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Congress should act to ensure better access to care for millions of cancer survivors

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There are 17 million cancer survivors in the United States. While we are making great strides towards improving outcomes and mortality rates for cancer patients, “beating” the disease is often the beginning of another, equally debilitating condition. Cancer treatments can cause lymphedema, a chronic, painful swelling condition that interferes with daily life.

As horrible as going through cancer is, many patients report that dealing with the subsequent lymphedema is even harder. While battling cancer they had a wealth of support, but now they feel abandoned.

Cancer treatment had an end, whereas lymphedema is forever.

There are an estimated 5 million Americans with lymphedema, the majority of whom are cancer survivors. Although lymphedema has many causes and can result from any significant impairment to the lymphatic system, the leading cause in the United States is cancer treatments that remove or damage lymph nodes and vessels.  

Lymphedema is one of the most significant cancer survivorship issues and affects 2 out of 5 breast cancer survivors and 15 percent of survivors overall. Those who have undergone cancer treatment are at lifetime risk for developing lymphedema, with some experiencing symptoms within days or weeks, and others not for years or decades.

Additionally, studies estimate that this lack of access to care is costing taxpayers hundreds of millions of dollars every year in preventable lymphedema-related complications and hospitalizations.

There is no cure for lymphedema, and no pharmaceutical treatment. Prescription medical compression garments are the long-established standard of care for treating lymphedema, but Medicare is currently unable to provide coverage for these vital supplies due to lack of a benefit category.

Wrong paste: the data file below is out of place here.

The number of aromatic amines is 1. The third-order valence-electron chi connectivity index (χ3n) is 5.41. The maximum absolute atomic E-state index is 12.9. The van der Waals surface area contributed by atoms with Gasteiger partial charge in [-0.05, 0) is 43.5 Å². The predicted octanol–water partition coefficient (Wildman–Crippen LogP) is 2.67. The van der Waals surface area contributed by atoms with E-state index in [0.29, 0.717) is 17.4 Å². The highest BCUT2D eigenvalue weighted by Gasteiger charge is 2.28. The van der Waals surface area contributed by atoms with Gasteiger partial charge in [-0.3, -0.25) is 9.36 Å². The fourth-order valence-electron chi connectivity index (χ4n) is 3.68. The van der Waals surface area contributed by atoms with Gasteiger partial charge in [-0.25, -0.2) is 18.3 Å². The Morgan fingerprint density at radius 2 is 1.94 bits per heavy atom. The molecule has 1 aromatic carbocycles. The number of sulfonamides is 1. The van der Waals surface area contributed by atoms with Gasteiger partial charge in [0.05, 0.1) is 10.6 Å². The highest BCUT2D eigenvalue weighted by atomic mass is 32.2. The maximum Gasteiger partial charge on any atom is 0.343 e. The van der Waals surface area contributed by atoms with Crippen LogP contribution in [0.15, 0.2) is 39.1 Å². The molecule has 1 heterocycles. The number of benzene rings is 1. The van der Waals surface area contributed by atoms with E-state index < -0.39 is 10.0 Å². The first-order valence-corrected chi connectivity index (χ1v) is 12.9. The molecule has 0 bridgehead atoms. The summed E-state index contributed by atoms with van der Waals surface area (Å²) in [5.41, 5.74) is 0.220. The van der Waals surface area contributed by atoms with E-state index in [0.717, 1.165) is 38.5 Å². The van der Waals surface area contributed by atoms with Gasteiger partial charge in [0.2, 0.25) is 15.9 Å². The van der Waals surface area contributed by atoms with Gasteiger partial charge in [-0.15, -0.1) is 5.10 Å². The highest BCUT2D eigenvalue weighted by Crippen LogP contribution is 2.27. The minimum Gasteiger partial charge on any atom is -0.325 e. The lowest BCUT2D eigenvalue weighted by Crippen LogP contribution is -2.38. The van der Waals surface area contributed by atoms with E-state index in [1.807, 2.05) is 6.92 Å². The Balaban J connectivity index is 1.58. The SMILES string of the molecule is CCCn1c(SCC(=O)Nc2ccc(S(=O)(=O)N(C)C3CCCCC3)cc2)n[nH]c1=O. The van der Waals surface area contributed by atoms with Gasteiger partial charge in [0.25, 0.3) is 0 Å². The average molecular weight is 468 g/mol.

As Co-Chairs of the Cancer Survivors Caucus, we believe that Congress must act to close this unintended coverage gap that is hindering millions of Americans from effectively managing this chronic condition.

The Lymphedema Treatment Act (H.R.3630/S.1315), championed by Reps. Jan Schakowsky (D-Ill.) and Buddy Carter (R-Ga.) in the House, and Sens. Maria Cantwell (D-Wash.) and Chuck Grassley (R-Iowa) in the Senate, will make a technical correction to the Medicare statute to create a benefit category under which these medically necessary prescribed supplies can be covered.

With over 350 House co-sponsors and 73 Senate co-sponsors, this bipartisan and commonsense bill should be a priority for passage this year.

Enactment of the Lymphedema Treatment Act will improve access to care, save money by preventing complications and hospitalizations, and enable survivors to live full and productive lives after beating cancer. 

Support shouldn’t end when the cancer does. This bill will be a huge step forward for the survivor community, who have suffered in silence for far too long.

Buddy Carter  and Mark DeSauliner are co-chairs of the bipartisan Cancer Survivors Caucus.


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